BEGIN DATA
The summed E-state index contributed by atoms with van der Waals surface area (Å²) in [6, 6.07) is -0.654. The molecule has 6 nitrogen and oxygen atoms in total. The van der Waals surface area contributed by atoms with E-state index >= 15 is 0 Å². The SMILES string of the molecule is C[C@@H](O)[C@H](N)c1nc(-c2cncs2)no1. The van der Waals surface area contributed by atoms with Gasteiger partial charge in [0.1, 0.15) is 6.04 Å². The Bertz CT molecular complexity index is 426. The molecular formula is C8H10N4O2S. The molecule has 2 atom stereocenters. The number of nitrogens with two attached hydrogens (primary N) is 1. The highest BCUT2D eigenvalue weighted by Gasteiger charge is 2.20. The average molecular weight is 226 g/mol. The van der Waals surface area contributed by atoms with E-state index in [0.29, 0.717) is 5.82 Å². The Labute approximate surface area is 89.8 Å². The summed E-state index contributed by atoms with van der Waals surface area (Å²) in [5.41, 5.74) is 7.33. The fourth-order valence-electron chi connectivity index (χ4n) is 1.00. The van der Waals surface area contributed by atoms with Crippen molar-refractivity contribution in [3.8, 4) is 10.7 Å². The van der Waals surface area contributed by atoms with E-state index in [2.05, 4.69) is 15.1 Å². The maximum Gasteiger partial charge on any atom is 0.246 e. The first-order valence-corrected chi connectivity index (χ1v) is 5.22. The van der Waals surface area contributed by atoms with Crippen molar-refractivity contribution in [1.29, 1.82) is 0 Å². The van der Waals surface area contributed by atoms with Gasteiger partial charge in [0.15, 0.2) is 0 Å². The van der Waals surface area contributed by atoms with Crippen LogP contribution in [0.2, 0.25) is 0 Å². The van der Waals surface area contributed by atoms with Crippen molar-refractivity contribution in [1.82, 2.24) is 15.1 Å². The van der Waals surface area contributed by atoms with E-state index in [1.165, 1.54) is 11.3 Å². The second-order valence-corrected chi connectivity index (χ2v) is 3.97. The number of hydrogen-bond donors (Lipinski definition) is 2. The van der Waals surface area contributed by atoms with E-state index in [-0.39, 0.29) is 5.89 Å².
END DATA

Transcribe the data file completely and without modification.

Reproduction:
The summed E-state index contributed by atoms with van der Waals surface area (Å²) in [6, 6.07) is -0.654. The molecule has 6 nitrogen and oxygen atoms in total. The van der Waals surface area contributed by atoms with E-state index >= 15 is 0 Å². The SMILES string of the molecule is C[C@@H](O)[C@H](N)c1nc(-c2cncs2)no1. The van der Waals surface area contributed by atoms with Gasteiger partial charge in [0.1, 0.15) is 6.04 Å². The Bertz CT molecular complexity index is 426. The molecular formula is C8H10N4O2S. The molecule has 2 atom stereocenters. The number of nitrogens with two attached hydrogens (primary N) is 1. The highest BCUT2D eigenvalue weighted by Gasteiger charge is 2.20. The average molecular weight is 226 g/mol. The van der Waals surface area contributed by atoms with E-state index in [0.29, 0.717) is 5.82 Å². The Labute approximate surface area is 89.8 Å². The summed E-state index contributed by atoms with van der Waals surface area (Å²) in [5.41, 5.74) is 7.33. The fourth-order valence-electron chi connectivity index (χ4n) is 1.00. The van der Waals surface area contributed by atoms with Crippen molar-refractivity contribution in [3.8, 4) is 10.7 Å². The van der Waals surface area contributed by atoms with E-state index in [2.05, 4.69) is 15.1 Å². The maximum Gasteiger partial charge on any atom is 0.246 e. The first-order valence-corrected chi connectivity index (χ1v) is 5.22. The van der Waals surface area contributed by atoms with Crippen molar-refractivity contribution in [1.29, 1.82) is 0 Å². The van der Waals surface area contributed by atoms with Gasteiger partial charge in [0.15, 0.2) is 0 Å². The van der Waals surface area contributed by atoms with Crippen LogP contribution in [0.2, 0.25) is 0 Å². The van der Waals surface area contributed by atoms with Crippen molar-refractivity contribution in [1.82, 2.24) is 15.1 Å². The van der Waals surface area contributed by atoms with E-state index in [1.165, 1.54) is 11.3 Å². The second-order valence-corrected chi connectivity index (χ2v) is 3.97. The number of hydrogen-bond donors (Lipinski definition) is 2. The van der Waals surface area contributed by atoms with E-state index in [-0.39, 0.29) is 5.89 Å².